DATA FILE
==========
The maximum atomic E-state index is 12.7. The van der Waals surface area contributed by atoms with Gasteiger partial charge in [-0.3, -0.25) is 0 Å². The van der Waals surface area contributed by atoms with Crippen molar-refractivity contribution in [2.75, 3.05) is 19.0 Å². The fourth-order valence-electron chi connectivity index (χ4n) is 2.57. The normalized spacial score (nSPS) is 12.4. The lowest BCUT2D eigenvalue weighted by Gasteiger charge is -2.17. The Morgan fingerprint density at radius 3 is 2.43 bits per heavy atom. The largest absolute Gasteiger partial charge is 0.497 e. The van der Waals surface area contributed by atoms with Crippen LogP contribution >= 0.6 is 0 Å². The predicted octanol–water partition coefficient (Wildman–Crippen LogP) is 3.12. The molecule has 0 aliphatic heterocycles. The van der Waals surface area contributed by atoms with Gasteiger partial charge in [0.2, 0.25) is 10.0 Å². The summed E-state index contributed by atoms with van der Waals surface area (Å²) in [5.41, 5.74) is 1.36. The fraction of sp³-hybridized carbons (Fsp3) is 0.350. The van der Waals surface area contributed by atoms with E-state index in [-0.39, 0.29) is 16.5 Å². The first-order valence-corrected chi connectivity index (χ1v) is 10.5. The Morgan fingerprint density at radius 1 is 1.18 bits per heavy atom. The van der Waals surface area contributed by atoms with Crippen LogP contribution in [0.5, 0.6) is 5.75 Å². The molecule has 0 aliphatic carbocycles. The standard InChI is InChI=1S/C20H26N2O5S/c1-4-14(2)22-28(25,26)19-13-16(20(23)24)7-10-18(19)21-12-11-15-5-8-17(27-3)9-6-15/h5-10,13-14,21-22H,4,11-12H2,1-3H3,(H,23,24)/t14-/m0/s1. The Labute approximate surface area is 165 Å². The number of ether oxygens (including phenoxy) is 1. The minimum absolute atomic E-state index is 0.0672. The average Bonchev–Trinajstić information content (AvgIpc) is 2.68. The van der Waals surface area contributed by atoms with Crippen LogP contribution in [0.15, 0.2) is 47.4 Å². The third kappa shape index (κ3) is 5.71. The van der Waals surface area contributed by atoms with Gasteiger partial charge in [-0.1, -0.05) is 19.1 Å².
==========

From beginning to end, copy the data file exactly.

The maximum atomic E-state index is 12.7. The van der Waals surface area contributed by atoms with Gasteiger partial charge in [-0.3, -0.25) is 0 Å². The van der Waals surface area contributed by atoms with Crippen molar-refractivity contribution in [2.75, 3.05) is 19.0 Å². The fourth-order valence-electron chi connectivity index (χ4n) is 2.57. The normalized spacial score (nSPS) is 12.4. The lowest BCUT2D eigenvalue weighted by Gasteiger charge is -2.17. The Morgan fingerprint density at radius 3 is 2.43 bits per heavy atom. The largest absolute Gasteiger partial charge is 0.497 e. The van der Waals surface area contributed by atoms with Crippen LogP contribution >= 0.6 is 0 Å². The predicted octanol–water partition coefficient (Wildman–Crippen LogP) is 3.12. The molecule has 0 aliphatic heterocycles. The van der Waals surface area contributed by atoms with Gasteiger partial charge in [0.2, 0.25) is 10.0 Å². The summed E-state index contributed by atoms with van der Waals surface area (Å²) in [5.41, 5.74) is 1.36. The fraction of sp³-hybridized carbons (Fsp3) is 0.350. The van der Waals surface area contributed by atoms with E-state index in [-0.39, 0.29) is 16.5 Å². The first-order valence-corrected chi connectivity index (χ1v) is 10.5. The Morgan fingerprint density at radius 1 is 1.18 bits per heavy atom. The van der Waals surface area contributed by atoms with Crippen LogP contribution in [0.5, 0.6) is 5.75 Å². The molecule has 0 aliphatic carbocycles. The standard InChI is InChI=1S/C20H26N2O5S/c1-4-14(2)22-28(25,26)19-13-16(20(23)24)7-10-18(19)21-12-11-15-5-8-17(27-3)9-6-15/h5-10,13-14,21-22H,4,11-12H2,1-3H3,(H,23,24)/t14-/m0/s1. The Labute approximate surface area is 165 Å². The number of ether oxygens (including phenoxy) is 1. The minimum absolute atomic E-state index is 0.0672. The average Bonchev–Trinajstić information content (AvgIpc) is 2.68. The van der Waals surface area contributed by atoms with Crippen LogP contribution in [0.15, 0.2) is 47.4 Å². The third kappa shape index (κ3) is 5.71. The van der Waals surface area contributed by atoms with Gasteiger partial charge in [-0.1, -0.05) is 19.1 Å².